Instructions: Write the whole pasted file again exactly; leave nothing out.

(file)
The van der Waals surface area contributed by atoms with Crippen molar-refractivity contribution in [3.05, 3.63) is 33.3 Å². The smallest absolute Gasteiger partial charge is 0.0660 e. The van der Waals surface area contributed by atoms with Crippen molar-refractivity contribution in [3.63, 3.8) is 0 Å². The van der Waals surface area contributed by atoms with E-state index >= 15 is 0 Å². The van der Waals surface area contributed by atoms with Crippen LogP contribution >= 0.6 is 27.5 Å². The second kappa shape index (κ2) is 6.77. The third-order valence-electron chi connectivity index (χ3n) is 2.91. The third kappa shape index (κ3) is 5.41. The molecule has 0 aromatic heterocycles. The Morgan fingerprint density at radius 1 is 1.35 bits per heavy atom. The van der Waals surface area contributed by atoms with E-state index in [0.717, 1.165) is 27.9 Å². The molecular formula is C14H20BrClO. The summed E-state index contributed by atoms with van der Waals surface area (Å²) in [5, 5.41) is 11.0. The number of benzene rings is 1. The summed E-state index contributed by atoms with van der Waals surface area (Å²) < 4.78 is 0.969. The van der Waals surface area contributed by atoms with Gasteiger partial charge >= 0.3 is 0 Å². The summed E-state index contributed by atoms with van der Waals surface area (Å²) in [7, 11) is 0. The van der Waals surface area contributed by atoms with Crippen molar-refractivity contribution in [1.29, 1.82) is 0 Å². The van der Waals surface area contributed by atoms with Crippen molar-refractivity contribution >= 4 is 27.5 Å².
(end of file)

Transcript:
The van der Waals surface area contributed by atoms with Crippen molar-refractivity contribution in [3.05, 3.63) is 33.3 Å². The smallest absolute Gasteiger partial charge is 0.0660 e. The van der Waals surface area contributed by atoms with Crippen molar-refractivity contribution in [3.63, 3.8) is 0 Å². The van der Waals surface area contributed by atoms with E-state index >= 15 is 0 Å². The van der Waals surface area contributed by atoms with Crippen LogP contribution >= 0.6 is 27.5 Å². The second kappa shape index (κ2) is 6.77. The third-order valence-electron chi connectivity index (χ3n) is 2.91. The third kappa shape index (κ3) is 5.41. The molecule has 0 aromatic heterocycles. The Morgan fingerprint density at radius 1 is 1.35 bits per heavy atom. The van der Waals surface area contributed by atoms with E-state index in [0.717, 1.165) is 27.9 Å². The molecular formula is C14H20BrClO. The summed E-state index contributed by atoms with van der Waals surface area (Å²) in [5, 5.41) is 11.0. The number of benzene rings is 1. The summed E-state index contributed by atoms with van der Waals surface area (Å²) < 4.78 is 0.969. The van der Waals surface area contributed by atoms with Gasteiger partial charge >= 0.3 is 0 Å². The summed E-state index contributed by atoms with van der Waals surface area (Å²) in [7, 11) is 0. The van der Waals surface area contributed by atoms with Crippen molar-refractivity contribution in [1.29, 1.82) is 0 Å². The van der Waals surface area contributed by atoms with Crippen molar-refractivity contribution >= 4 is 27.5 Å².